Slow roasted Lillydale Black Angus beef sirloin sprinkled with Misty Mountain blue cheese from Witches Chase at Mt Tamborine and a swipe of char grilled carrots, which tasted much better than it sounds, was the next dish.

Jon Heslop from Witches Falls Winery supplied the wine matches for the lunch which included their Wild Ferment Verhdehlo, Chardonnay, Viognier and Prophecy Syrah.  The winery has been operating for 11 years using fruit from granite belt.

Jon says when you visit you can see the winery in action and the wine making process through large windows. By allowing the wild yeasts from the vineyard to ferment the wine Witches Falls have developed some unique flavours in their wines earning them five stars from James Halliday.  I'm particularly fond of the Wild Ferment Chardonnay which luckily for me is stocked at my local wine shop.

You can meet Jon at an Eat Local Week wine and cheese event at Tamborine on Tuesday.

Showing the versatility of carrots, the final dish and dessert was a carrot cake with a thick cream cheese icing and rhubarb coulis.  Rob Hinrichsen from Kalfresh Vegetables told us that the soil in the Scenic Rim is very special and grows spectacular vegetables.    You can pick up some carrots and sit on a tractor at the Kalfresh Carrot Field Day on July 4.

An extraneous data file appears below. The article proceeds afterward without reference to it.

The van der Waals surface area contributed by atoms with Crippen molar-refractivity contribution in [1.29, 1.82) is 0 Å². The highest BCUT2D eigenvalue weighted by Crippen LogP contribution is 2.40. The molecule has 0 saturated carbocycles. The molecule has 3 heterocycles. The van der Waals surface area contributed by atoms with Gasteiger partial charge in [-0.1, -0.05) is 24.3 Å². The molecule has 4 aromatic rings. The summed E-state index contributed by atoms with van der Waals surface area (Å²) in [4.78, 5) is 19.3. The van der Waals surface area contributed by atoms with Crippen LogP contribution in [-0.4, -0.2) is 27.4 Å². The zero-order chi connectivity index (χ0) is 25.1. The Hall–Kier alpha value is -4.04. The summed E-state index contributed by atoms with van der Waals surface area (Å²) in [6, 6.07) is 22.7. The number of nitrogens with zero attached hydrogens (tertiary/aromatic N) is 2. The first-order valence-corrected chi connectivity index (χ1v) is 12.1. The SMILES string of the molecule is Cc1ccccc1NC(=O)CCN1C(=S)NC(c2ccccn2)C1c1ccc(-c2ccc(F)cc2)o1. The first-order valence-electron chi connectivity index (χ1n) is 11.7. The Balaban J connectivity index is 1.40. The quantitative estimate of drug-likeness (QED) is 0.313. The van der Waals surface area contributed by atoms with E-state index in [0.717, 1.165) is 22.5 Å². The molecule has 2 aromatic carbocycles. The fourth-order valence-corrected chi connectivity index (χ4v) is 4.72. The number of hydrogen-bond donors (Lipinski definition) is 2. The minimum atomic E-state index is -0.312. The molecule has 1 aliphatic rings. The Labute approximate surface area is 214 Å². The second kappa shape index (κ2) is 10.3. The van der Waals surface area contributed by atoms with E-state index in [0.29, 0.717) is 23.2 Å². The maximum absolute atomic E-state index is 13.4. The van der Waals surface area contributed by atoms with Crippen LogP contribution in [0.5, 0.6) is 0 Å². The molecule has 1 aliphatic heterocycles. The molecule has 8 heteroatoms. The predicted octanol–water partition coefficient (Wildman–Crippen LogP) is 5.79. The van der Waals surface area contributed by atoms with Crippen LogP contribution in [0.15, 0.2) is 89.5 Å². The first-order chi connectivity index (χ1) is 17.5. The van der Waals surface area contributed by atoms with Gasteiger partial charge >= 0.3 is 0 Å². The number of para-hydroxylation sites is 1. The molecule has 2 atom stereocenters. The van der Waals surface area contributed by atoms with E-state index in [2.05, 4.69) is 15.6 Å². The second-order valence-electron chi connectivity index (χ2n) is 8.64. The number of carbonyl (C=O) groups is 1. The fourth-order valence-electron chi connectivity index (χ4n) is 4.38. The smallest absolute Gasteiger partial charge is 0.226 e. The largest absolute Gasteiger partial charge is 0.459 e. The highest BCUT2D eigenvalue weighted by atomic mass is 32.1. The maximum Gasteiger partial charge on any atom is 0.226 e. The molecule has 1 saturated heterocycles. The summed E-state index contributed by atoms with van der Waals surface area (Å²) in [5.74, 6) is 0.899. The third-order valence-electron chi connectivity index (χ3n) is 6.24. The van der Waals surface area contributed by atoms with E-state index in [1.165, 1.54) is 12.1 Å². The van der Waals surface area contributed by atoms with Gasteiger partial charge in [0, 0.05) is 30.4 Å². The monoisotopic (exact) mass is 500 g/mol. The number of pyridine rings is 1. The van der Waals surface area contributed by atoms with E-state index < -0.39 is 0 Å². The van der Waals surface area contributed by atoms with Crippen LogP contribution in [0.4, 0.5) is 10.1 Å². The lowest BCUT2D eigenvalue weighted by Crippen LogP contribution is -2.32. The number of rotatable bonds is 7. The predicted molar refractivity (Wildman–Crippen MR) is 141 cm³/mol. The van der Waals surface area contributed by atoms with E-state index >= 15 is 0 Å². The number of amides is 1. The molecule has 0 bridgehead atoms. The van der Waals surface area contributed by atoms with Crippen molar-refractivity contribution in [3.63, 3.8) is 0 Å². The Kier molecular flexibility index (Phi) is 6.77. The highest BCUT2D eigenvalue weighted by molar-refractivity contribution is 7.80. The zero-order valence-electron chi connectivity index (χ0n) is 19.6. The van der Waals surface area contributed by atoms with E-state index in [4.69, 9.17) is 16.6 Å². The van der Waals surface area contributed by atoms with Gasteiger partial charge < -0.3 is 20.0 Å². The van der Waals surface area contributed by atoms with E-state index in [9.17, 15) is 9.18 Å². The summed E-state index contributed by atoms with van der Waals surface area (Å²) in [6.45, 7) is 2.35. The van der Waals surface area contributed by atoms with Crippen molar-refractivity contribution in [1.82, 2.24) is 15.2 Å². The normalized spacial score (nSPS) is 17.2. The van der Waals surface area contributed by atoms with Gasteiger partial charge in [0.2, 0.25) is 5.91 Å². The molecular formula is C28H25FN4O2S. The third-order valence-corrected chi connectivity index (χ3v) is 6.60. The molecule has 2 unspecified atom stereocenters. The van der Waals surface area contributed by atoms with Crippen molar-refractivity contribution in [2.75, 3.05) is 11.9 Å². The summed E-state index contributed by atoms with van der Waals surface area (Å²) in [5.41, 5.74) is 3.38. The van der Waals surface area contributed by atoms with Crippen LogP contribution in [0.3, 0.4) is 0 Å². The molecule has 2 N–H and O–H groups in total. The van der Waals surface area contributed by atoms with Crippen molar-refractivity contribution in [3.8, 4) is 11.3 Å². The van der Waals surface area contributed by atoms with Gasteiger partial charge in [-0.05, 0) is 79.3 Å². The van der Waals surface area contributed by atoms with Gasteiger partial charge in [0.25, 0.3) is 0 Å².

Eat Local Week includes a large range of events including plenty of free and low cost activities plus lunches and dinners.

Disclaimer: Ed+bK was a guest of Wild Canary for the launch of Eat Local Week

Comments

Popular posts from this blog

Brisbane's top 10 'chew with a view' restaurants and cafes

It's a beautiful day! Where can you go and dine in the warm sun with a view that you'll never want to leave?

Here are ten top places in and around Brisbane to while away a lunch hour or a whole afternoon when the weather is warm and the skies are blue .

River Quay, South Bank

South Bank’s River Quay precinct has plenty of opportunities to relax in the sunshine and just about any restaurant at River Quay will offer a great spot for a winter lunch with a large, grassed lawn rolling down to the river bank.  You can even lie in the sun if you so desire.